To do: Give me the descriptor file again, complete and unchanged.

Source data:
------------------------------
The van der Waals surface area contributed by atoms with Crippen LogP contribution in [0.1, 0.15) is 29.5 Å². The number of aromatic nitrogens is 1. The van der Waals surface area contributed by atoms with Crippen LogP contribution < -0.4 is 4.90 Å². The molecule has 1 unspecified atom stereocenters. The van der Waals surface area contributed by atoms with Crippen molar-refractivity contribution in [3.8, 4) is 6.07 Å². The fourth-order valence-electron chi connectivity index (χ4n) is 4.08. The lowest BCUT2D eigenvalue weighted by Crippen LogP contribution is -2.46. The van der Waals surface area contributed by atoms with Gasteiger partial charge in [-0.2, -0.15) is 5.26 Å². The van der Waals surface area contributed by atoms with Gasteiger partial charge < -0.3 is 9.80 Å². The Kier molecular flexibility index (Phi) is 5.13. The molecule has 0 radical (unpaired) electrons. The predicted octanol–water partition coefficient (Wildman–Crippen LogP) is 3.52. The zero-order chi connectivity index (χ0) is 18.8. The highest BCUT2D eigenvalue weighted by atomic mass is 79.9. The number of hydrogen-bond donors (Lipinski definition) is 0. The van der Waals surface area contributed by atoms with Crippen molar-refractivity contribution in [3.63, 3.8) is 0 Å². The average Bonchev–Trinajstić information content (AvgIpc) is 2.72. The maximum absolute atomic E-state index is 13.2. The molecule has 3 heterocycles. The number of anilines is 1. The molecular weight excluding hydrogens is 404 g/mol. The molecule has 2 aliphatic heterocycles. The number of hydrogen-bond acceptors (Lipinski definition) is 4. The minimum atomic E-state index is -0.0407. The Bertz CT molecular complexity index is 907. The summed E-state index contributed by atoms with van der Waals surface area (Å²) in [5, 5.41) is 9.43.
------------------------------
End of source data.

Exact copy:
The van der Waals surface area contributed by atoms with Crippen LogP contribution in [0.1, 0.15) is 29.5 Å². The number of aromatic nitrogens is 1. The van der Waals surface area contributed by atoms with Crippen LogP contribution < -0.4 is 4.90 Å². The molecule has 1 unspecified atom stereocenters. The van der Waals surface area contributed by atoms with Crippen molar-refractivity contribution in [3.8, 4) is 6.07 Å². The fourth-order valence-electron chi connectivity index (χ4n) is 4.08. The lowest BCUT2D eigenvalue weighted by Crippen LogP contribution is -2.46. The van der Waals surface area contributed by atoms with Gasteiger partial charge in [-0.2, -0.15) is 5.26 Å². The van der Waals surface area contributed by atoms with Gasteiger partial charge < -0.3 is 9.80 Å². The Kier molecular flexibility index (Phi) is 5.13. The molecule has 0 radical (unpaired) electrons. The predicted octanol–water partition coefficient (Wildman–Crippen LogP) is 3.52. The zero-order chi connectivity index (χ0) is 18.8. The highest BCUT2D eigenvalue weighted by atomic mass is 79.9. The number of hydrogen-bond donors (Lipinski definition) is 0. The van der Waals surface area contributed by atoms with Crippen molar-refractivity contribution in [3.63, 3.8) is 0 Å². The average Bonchev–Trinajstić information content (AvgIpc) is 2.72. The maximum absolute atomic E-state index is 13.2. The molecule has 3 heterocycles. The number of anilines is 1. The molecular weight excluding hydrogens is 404 g/mol. The molecule has 2 aliphatic heterocycles. The number of hydrogen-bond acceptors (Lipinski definition) is 4. The minimum atomic E-state index is -0.0407. The Bertz CT molecular complexity index is 907. The summed E-state index contributed by atoms with van der Waals surface area (Å²) in [5, 5.41) is 9.43.